History and Genealogy
The USCIS Genealogy Program uses indices unlike any immigration or naturalization index available to the public. Our unique Master Index system is a combination of index tools—partially automated and partially manual—that work together to identify and locate old agency files and records.
Why Do I Need an Index Search?
Index search results determine two things:
Since 1893, the federal immigration and naturalization agencies created and maintained a variety of records for immigrants. These agencies often converted an immigrant’s records from one kind to another; because of this you will need an index search unless you are certain that:
Federal law requires that USCIS restrict access to its records and indices for both law enforcement and privacy purposes. While described as “historical,” the oldest indices include information dated as recently as 1975. Open access to such personal information about living persons would constitute a clear violation of the Privacy Act.
If a person is in our index this means that the agency:
Another way to describe the persons in our index are those who:
The USCIS Genealogy's goal is to find any and all information helpful to genealogical researchers. Even in cases where no match is found, we try to explain whythere is no record or try to find a record for another family member named in the request.
Our Index Searchers always begin by reviewing each request. They do this to ensure completeness and to identify clues to possible records. The Index Searchers then search the automated index by name, and narrow search results by date of birth, place of residence, country of birth, or other biographical information. Index Searchers modify their search several times to identify all possible records because index entries for different file types contain different data fields.
Once one or more files are identified, searchers then work to determine if the file still exists and where it exists. For example, some C-Files are split between a portion on microfilm and another portion in paper form. The Genealogy Team searches cards representing paper C-files to identify all C-File parts. Other file numbers may be searched again in a separate database or in hard copy volumes to determine the file’s current location.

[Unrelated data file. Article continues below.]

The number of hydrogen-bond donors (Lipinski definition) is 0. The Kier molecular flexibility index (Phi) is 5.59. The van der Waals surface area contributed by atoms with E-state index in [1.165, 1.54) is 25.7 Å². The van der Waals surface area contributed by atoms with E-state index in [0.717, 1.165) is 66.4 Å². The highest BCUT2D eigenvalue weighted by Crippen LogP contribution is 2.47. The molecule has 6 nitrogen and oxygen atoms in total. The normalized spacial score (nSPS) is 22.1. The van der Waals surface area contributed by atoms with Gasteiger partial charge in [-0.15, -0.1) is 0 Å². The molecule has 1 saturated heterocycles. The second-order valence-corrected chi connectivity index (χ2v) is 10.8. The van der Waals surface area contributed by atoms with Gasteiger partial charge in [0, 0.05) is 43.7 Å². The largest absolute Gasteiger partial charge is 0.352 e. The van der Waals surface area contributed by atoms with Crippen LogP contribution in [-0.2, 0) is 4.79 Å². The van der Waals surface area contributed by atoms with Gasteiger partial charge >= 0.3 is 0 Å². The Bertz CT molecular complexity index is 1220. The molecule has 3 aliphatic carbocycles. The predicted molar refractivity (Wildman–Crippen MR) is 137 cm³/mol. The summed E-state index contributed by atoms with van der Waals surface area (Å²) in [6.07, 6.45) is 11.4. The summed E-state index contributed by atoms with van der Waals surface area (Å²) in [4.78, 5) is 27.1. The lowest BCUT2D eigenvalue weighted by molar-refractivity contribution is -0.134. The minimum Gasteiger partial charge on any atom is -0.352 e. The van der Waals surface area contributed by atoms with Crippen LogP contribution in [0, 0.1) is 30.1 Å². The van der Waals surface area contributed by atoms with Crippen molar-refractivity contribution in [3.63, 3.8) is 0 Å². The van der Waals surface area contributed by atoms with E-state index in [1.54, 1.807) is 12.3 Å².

The Genealogy Program will exhaust all efforts to ensure the file exists and can be found. However, if the Index Searcher identifies a file available from the Genealogy Program in our search results, but later cannot find the file, a refund of the Records Request fee will be provided.
If you submit an Index Search Request the USCIS Genealogy Program will send you a letter reporting the search results. The letter will identify all file references found in the index and provide instructions and additional information necessary to request the file(s) from the USCIS Genealogy Program, the Freedom of Information Program, the National Archives, or a state or local courthouse.
The indices contain many references to files that no longer exist. When a file no longer exists the Index Search Request response letter will provide all information available from the index record and explain that the file is no longer available.
Last Reviewed/Updated: 12/30/2015